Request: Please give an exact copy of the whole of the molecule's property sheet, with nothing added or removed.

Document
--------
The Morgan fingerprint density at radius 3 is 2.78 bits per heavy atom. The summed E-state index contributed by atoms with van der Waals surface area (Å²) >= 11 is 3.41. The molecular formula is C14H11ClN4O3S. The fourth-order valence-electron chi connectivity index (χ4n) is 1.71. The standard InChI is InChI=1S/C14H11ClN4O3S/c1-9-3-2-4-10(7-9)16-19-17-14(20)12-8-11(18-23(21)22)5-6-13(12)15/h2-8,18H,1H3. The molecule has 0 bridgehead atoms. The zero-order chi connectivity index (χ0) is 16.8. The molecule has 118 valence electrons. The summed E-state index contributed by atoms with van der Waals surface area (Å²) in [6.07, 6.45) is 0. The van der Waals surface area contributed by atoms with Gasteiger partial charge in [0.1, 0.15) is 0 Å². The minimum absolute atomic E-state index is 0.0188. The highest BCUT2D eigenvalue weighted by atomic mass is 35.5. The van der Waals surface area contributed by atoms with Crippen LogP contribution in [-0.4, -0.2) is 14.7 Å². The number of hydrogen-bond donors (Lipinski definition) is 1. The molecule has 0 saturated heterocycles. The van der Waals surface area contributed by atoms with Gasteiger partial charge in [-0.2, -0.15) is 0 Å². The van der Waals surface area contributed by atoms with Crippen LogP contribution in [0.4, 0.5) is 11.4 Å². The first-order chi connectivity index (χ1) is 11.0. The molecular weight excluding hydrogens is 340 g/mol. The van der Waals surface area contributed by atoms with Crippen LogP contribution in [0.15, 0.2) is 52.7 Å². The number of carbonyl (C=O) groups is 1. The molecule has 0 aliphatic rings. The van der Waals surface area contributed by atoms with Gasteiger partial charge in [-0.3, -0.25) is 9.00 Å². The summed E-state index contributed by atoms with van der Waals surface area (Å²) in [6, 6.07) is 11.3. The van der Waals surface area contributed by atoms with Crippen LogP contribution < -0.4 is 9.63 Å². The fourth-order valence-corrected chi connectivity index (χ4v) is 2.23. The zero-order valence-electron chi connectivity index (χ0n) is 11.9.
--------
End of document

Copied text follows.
The Morgan fingerprint density at radius 3 is 2.78 bits per heavy atom. The summed E-state index contributed by atoms with van der Waals surface area (Å²) >= 11 is 3.41. The molecular formula is C14H11ClN4O3S. The fourth-order valence-electron chi connectivity index (χ4n) is 1.71. The standard InChI is InChI=1S/C14H11ClN4O3S/c1-9-3-2-4-10(7-9)16-19-17-14(20)12-8-11(18-23(21)22)5-6-13(12)15/h2-8,18H,1H3. The molecule has 0 bridgehead atoms. The zero-order chi connectivity index (χ0) is 16.8. The molecule has 118 valence electrons. The summed E-state index contributed by atoms with van der Waals surface area (Å²) in [6.07, 6.45) is 0. The van der Waals surface area contributed by atoms with Gasteiger partial charge in [0.1, 0.15) is 0 Å². The minimum absolute atomic E-state index is 0.0188. The highest BCUT2D eigenvalue weighted by atomic mass is 35.5. The van der Waals surface area contributed by atoms with Crippen LogP contribution in [-0.4, -0.2) is 14.7 Å². The number of hydrogen-bond donors (Lipinski definition) is 1. The molecule has 0 saturated heterocycles. The van der Waals surface area contributed by atoms with Gasteiger partial charge in [-0.2, -0.15) is 0 Å². The van der Waals surface area contributed by atoms with Crippen LogP contribution in [0.4, 0.5) is 11.4 Å². The first-order chi connectivity index (χ1) is 11.0. The molecular weight excluding hydrogens is 340 g/mol. The van der Waals surface area contributed by atoms with Crippen LogP contribution in [0.15, 0.2) is 52.7 Å². The number of carbonyl (C=O) groups is 1. The molecule has 0 aliphatic rings. The van der Waals surface area contributed by atoms with Gasteiger partial charge in [-0.3, -0.25) is 9.00 Å². The summed E-state index contributed by atoms with van der Waals surface area (Å²) in [6, 6.07) is 11.3. The van der Waals surface area contributed by atoms with Crippen LogP contribution < -0.4 is 9.63 Å². The fourth-order valence-corrected chi connectivity index (χ4v) is 2.23. The zero-order valence-electron chi connectivity index (χ0n) is 11.9.